Following the 7.8 magnitude earthquake which hit Nepal this April, Humane Society International’s veterinary relief team have been working tirelessly to help save the lives of thousands of livestock and improve the prospects of farmers in the mountainous Himalayan region.
The huge earthquake, which struck on the 25th April 2015, caused chaos and devastation to over 29 million people, turning historic buildings to rubble and tragically killing thousands of people as well as animals in the disaster.
It has long been recognised that disasters not only affect human populations but also many animal populations. This can occur in several different ways. For example: Human rescue services have encountered times when it is necessary to cater for animals due to people’s refusal to abandon them even to save themselves. The survival and wellbeing of pets is recognised as important for the emotional and psychological recovery of people affected by natural disasters.
In addition, in rural areas the survival of livestock is important for the economic recovery of farmers and communities. It has become increasingly apparent that animal issues need to be addressed.
Therefore, as disasters seem to be a more frequent occurrence, disaster preparedness and relief work has become a high priority in HSI’s global efforts. Humane Society International (HSI) arrived in Nepal on day five after the earthquake, with an experienced team including the HSI Asia director and others drawn from programs in India, the Philippines and the US. Many of these individuals had participated in previous disaster responses.
When the vets arrived it was realised that the most badly affected animals were livestock including cattle, buffalo and goats. The survival and recovery of these animals to good health is vital to the long term recovery of rural Nepalese communities. Many Nepalese families have only one or two animals which they keep under their family homes; or in hand made barns built in a local traditional style from stone or brick with no cement in the mortar. The animals are hand-fed daily, and are treated much like a family member. Inevitably in the frightful moments when the earthquake hit, some districts faced total destruction of these heritage buildings. There was no time to untether animals and lead them to safety before buildings came crashing down - though tragically there would have been people who died trying. Devastatingly thousands of animals and people were injured and killed as their homes collapsed on top of them.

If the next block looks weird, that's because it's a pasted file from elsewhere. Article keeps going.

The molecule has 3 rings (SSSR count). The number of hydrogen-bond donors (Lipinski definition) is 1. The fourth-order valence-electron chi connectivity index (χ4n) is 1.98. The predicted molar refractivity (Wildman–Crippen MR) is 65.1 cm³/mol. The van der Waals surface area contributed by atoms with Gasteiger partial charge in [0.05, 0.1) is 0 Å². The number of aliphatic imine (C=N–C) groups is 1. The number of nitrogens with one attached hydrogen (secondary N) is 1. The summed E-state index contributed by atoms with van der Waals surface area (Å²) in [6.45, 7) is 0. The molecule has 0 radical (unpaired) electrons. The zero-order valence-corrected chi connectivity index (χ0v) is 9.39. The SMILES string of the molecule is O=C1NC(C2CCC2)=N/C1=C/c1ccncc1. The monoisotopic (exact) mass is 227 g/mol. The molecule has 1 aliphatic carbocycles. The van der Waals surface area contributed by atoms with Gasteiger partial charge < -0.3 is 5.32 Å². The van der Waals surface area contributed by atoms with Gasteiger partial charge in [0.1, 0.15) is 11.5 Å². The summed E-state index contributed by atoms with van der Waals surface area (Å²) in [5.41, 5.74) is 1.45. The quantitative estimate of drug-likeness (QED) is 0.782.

Some of the cows and buffalo were dug out of the rubble after being trapped for days. The incredible robustness of cattle meant that they endured for weeks after the disaster without veterinary care, keeping the window of possible survival open an incredibly long time. The animals had horrifying injuries including broken bones, significant lacerations and bruising. Some of the injured animals were unable to stand up for weeks, and bamboo hoists were made to prop them up in the meantime. Luckily there was enough pain medication and veterinary care to help all animals that were reached by the HSI team of vets and made a remarkable recovery.
The surviving animals often represented the only asset that people had left after the destruction, and the survival or demise of that animal could mean the difference between recovery and destitution of their human companions. The Nepalese were prepared to invest the time and effort into the nursing care of individual animals to a level that would never be seen in typical Western farming practices. They really looked after each animal as a member of the family.
‘Special thanks goes out to the vets John Skuja, Cate Sutton, Don Hudson and Bill Gaddum who dropped everything to head to Nepal, and to Andrea Britton, Michael Heath and Elaine Ong who were the support team back in Australia ensuring the appropriate medicines and equipment were secured and sent. The vet community have been so incredibly generous and donated significant funds to help make all this possible. Also, the supporters of Humane Society knew without prompting that we would need their help, and have been very generous and compassionate in this time of need’, concluded Humane Society International.
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